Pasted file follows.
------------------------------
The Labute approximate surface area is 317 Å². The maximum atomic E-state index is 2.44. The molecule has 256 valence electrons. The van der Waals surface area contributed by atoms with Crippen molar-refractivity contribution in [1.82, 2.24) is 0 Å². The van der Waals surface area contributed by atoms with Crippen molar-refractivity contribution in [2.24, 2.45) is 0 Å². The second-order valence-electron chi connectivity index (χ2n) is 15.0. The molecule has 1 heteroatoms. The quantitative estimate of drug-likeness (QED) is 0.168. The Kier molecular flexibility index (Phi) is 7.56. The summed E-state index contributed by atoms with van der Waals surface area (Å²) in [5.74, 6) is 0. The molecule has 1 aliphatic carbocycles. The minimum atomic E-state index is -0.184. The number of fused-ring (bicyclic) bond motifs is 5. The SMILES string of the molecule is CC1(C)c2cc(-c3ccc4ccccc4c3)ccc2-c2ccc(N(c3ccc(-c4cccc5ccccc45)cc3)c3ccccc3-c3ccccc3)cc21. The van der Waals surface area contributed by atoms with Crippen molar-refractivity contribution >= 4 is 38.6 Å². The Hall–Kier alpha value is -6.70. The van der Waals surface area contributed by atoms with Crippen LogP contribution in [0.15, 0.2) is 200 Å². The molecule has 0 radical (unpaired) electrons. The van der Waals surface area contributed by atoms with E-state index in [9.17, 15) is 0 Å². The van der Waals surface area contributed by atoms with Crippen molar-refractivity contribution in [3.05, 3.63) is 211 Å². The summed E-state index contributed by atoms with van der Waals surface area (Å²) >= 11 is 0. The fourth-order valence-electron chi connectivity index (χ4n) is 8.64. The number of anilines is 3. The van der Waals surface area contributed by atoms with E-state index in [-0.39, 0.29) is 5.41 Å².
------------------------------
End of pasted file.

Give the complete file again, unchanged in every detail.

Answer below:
The Labute approximate surface area is 317 Å². The maximum atomic E-state index is 2.44. The molecule has 256 valence electrons. The van der Waals surface area contributed by atoms with Crippen molar-refractivity contribution in [1.82, 2.24) is 0 Å². The van der Waals surface area contributed by atoms with Crippen molar-refractivity contribution in [2.24, 2.45) is 0 Å². The second-order valence-electron chi connectivity index (χ2n) is 15.0. The molecule has 1 heteroatoms. The quantitative estimate of drug-likeness (QED) is 0.168. The Kier molecular flexibility index (Phi) is 7.56. The summed E-state index contributed by atoms with van der Waals surface area (Å²) in [5.74, 6) is 0. The molecule has 1 aliphatic carbocycles. The minimum atomic E-state index is -0.184. The number of fused-ring (bicyclic) bond motifs is 5. The SMILES string of the molecule is CC1(C)c2cc(-c3ccc4ccccc4c3)ccc2-c2ccc(N(c3ccc(-c4cccc5ccccc45)cc3)c3ccccc3-c3ccccc3)cc21. The van der Waals surface area contributed by atoms with Crippen molar-refractivity contribution >= 4 is 38.6 Å². The Hall–Kier alpha value is -6.70. The van der Waals surface area contributed by atoms with Crippen LogP contribution in [0.15, 0.2) is 200 Å². The molecule has 0 radical (unpaired) electrons. The van der Waals surface area contributed by atoms with E-state index in [9.17, 15) is 0 Å². The van der Waals surface area contributed by atoms with Crippen molar-refractivity contribution in [3.05, 3.63) is 211 Å². The summed E-state index contributed by atoms with van der Waals surface area (Å²) >= 11 is 0. The fourth-order valence-electron chi connectivity index (χ4n) is 8.64. The number of anilines is 3. The van der Waals surface area contributed by atoms with E-state index in [-0.39, 0.29) is 5.41 Å².